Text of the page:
'STUCK-UP' Spotlight: Thomas Billings 'TV Skull'

'STUCK-UP' Spotlight: Thomas Billings 'TV Skull'


Back in the early 1990s there was no internet, photographs were shot on film that had to be developed, MTV showed nothing but videos, and Thomas Billings' tv skull owned Wicker Park.  It was everywhere and on everything.  You couldn't get a beer or take a piss in that Chicago neighborhood without seeing the tv skull staring back multiple times over the course of your evening.  And the skull's reach extended well beyond the Bucktown / Wicker Park art hipster scene.  You were as likely to stumble across the image in a Wrigleyville sports bar or a downtown museum as you were in an underground gallery or a coffee shop.

Fast forward to 2012.  Thomas Billings has returned to Chicago, and with him has returned that tv skull.  The image, currently reconstituted as a sticker, was included in Maxwell Colette Gallery's show 'STUCK-UP: A Selected History of Alternative and Popular Culture Curated By DB Burkeman.' where it was featured in a site specific installation.  Recently we sat down with Billings and asked him about the origins of the tv skull image.


So lets get straight to it. When did you start doing the television skeletons? 

In the 80s when I was living in Chicago. The idea for the television skeletons came from Gunter Resse, a tattoo artist who did time in prison. He had a bunch of prison tattoos that I thought were really amazing. All of his tattoos were done by using makeshift tattoo gun constructed from a Sony Walkman – these were common ways to give tattoos in prison back then. So I asked him to give me a tattoo and I just came up with that design.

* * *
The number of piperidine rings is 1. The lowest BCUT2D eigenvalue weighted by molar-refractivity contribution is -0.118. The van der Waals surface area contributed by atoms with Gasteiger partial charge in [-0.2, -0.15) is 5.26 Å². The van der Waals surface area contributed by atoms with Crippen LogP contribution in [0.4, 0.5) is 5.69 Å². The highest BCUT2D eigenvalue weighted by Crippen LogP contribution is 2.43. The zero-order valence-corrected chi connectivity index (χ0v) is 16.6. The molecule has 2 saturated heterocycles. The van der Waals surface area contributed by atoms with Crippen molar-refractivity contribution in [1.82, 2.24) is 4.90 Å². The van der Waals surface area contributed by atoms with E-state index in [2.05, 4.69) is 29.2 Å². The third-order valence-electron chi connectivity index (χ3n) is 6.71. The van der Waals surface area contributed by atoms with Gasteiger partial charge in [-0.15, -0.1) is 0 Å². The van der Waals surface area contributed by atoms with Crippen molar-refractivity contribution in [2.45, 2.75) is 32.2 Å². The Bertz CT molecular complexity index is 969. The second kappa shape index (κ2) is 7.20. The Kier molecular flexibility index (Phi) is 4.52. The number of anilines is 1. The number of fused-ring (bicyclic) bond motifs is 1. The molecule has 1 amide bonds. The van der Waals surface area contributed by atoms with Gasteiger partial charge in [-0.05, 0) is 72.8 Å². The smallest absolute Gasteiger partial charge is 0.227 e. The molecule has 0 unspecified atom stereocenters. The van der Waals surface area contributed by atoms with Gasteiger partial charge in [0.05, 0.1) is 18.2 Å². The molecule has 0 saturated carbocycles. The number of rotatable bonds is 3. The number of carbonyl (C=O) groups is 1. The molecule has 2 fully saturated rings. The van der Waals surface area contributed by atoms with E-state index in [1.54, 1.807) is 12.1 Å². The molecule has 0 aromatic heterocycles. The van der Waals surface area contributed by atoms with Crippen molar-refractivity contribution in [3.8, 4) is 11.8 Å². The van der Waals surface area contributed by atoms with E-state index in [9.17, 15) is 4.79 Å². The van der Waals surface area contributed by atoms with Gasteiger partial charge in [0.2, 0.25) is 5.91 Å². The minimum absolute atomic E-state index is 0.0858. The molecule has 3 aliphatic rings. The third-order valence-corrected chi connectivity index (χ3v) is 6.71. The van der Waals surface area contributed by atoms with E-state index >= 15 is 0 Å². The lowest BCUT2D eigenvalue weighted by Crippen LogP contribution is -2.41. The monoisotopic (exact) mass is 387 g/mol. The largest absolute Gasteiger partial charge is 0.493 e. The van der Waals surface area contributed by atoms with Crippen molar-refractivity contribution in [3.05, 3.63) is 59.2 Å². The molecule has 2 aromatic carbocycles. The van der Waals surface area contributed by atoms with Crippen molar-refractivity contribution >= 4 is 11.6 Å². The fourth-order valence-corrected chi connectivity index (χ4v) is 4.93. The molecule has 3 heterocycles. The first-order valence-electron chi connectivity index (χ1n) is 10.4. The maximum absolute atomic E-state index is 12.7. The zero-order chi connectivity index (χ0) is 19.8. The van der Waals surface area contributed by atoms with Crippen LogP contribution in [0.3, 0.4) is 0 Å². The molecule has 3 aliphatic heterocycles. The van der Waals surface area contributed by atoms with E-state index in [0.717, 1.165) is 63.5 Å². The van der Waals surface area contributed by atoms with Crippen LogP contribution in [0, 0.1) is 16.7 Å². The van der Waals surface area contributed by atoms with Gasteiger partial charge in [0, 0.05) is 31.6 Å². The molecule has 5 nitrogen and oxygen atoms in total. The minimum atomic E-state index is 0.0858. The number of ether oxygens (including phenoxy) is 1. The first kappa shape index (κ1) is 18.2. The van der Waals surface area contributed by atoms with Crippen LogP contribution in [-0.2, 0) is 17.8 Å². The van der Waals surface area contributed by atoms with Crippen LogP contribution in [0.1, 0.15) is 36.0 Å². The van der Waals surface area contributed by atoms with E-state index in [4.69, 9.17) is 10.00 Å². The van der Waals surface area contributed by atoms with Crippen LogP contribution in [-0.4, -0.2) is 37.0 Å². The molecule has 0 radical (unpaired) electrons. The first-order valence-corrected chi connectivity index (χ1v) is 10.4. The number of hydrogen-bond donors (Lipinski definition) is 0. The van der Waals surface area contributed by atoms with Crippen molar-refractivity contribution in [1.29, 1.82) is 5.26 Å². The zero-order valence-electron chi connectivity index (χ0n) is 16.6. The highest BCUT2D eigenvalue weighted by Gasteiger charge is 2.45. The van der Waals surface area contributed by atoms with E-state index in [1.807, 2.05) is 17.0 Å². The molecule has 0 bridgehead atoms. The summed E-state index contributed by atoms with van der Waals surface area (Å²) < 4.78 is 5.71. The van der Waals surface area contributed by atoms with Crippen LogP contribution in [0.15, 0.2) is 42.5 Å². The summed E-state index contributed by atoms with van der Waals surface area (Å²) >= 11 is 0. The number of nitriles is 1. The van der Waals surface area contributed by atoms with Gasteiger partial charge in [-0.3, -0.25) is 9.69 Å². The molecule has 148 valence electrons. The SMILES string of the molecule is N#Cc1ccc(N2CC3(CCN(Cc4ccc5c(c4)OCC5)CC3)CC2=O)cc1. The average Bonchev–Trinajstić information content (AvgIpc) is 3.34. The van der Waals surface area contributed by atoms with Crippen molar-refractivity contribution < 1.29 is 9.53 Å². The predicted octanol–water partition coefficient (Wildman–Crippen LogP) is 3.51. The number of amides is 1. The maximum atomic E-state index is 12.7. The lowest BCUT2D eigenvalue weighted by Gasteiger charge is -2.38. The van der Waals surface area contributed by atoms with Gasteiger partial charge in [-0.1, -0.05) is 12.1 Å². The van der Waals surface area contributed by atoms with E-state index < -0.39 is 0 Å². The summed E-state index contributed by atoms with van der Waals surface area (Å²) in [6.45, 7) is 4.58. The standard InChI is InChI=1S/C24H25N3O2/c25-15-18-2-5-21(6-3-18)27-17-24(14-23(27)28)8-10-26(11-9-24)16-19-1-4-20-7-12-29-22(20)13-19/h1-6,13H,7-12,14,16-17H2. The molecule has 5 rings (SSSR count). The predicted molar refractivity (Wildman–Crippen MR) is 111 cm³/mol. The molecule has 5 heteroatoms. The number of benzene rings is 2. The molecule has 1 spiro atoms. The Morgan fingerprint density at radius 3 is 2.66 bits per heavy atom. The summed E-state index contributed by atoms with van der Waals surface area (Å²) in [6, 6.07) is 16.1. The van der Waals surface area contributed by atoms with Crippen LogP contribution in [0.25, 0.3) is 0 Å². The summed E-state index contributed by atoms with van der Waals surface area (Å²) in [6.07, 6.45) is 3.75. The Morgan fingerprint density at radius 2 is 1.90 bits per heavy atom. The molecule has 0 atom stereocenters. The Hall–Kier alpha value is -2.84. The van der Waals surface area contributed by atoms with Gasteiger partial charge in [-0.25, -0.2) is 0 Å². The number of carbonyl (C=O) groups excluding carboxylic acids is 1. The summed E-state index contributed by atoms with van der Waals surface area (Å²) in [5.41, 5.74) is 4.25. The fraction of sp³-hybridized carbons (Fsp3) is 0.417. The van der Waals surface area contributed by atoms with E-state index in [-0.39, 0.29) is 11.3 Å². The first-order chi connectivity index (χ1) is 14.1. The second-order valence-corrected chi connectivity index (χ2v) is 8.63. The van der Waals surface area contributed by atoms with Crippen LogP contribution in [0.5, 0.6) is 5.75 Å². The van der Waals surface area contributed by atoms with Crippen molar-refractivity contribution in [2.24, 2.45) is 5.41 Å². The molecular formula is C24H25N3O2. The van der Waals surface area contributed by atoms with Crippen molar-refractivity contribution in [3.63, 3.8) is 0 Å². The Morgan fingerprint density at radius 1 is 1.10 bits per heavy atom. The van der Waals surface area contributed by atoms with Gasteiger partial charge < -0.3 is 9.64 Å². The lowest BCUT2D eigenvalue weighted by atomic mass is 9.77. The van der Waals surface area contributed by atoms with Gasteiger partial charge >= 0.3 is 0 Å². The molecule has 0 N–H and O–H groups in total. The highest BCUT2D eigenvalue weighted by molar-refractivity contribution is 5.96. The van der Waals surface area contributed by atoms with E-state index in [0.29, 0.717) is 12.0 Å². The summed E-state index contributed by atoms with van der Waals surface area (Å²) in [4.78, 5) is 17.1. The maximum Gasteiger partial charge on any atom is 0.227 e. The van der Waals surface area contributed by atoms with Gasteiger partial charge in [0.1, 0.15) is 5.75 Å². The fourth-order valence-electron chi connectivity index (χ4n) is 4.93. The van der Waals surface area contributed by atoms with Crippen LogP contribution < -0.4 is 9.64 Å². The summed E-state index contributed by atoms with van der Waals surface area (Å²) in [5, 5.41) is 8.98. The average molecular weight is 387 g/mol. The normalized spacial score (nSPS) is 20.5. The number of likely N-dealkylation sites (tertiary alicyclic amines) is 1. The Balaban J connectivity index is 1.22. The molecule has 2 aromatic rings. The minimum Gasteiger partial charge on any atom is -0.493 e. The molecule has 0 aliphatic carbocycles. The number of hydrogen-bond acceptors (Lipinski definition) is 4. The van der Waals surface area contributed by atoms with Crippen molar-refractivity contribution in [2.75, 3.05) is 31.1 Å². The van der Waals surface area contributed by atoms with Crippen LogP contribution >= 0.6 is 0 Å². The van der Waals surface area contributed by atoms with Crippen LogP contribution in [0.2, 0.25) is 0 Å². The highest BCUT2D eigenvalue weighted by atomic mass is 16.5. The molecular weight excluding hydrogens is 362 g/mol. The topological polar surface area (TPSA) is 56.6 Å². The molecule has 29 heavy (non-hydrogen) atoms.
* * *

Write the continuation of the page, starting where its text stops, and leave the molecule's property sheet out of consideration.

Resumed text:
How did you meet Gunther Reese? 

I was in an art show in Fort Lauderdale, Florida and we were both staying with the same friend. That is when I became intrigued by his brut tattoos. 

That tattoo that Gunter gave you is the source of the image you are known for putting all over Chicago.  The versions I remember seeing were done with a custom made rubber stamp, but initially you did them with a black crayon? 

Yes... everything I did then was hand written, which evolved into the stamp. I drew the television freehand from 1985 to 1995 and put it on practically every parking meter in Chicago and places you wouldn’t normally see like underneath toilet bowls. In 1995 it became my signature stamp on other artwork I created. 

Besides being your personal signature for your fine art, it also was incorporated into graphics that graced the cover of publications like New City and was later used by  Burkhardt Leitner Constructiv in Germany as part of their 'ART-stamps' program.  Before these sanctioned projects appeared, where would one have found your skull tags?

Edges of doors, cop cars, bars – everywhere really...  I think Ed Pachke’s studio still has a stamp. You might also be able to find some still at the MCA in NYC and the MET. 

So way before Bansky decided it would be fun to put a guerilla installation in a museum you were already doing it.  And you’ve seen how everything has changed through the years. There is definitely a larger community routing for street art – unsanctioned specifically.   

Street art and graffiti art evolved in a way because now people want it more, they accept it and it is recognized. Back then I think street art had more of an impact because less people were doing it. My work [then] was never about being a pioneer for graffiti or street art yet people used to cut the dry wall around my stamps [to remove them] from public spaces. 

So it had basically become a sentiment of their own nostalgia? 

Yes. This kind of art is just like any other. It becomes a timeline for people...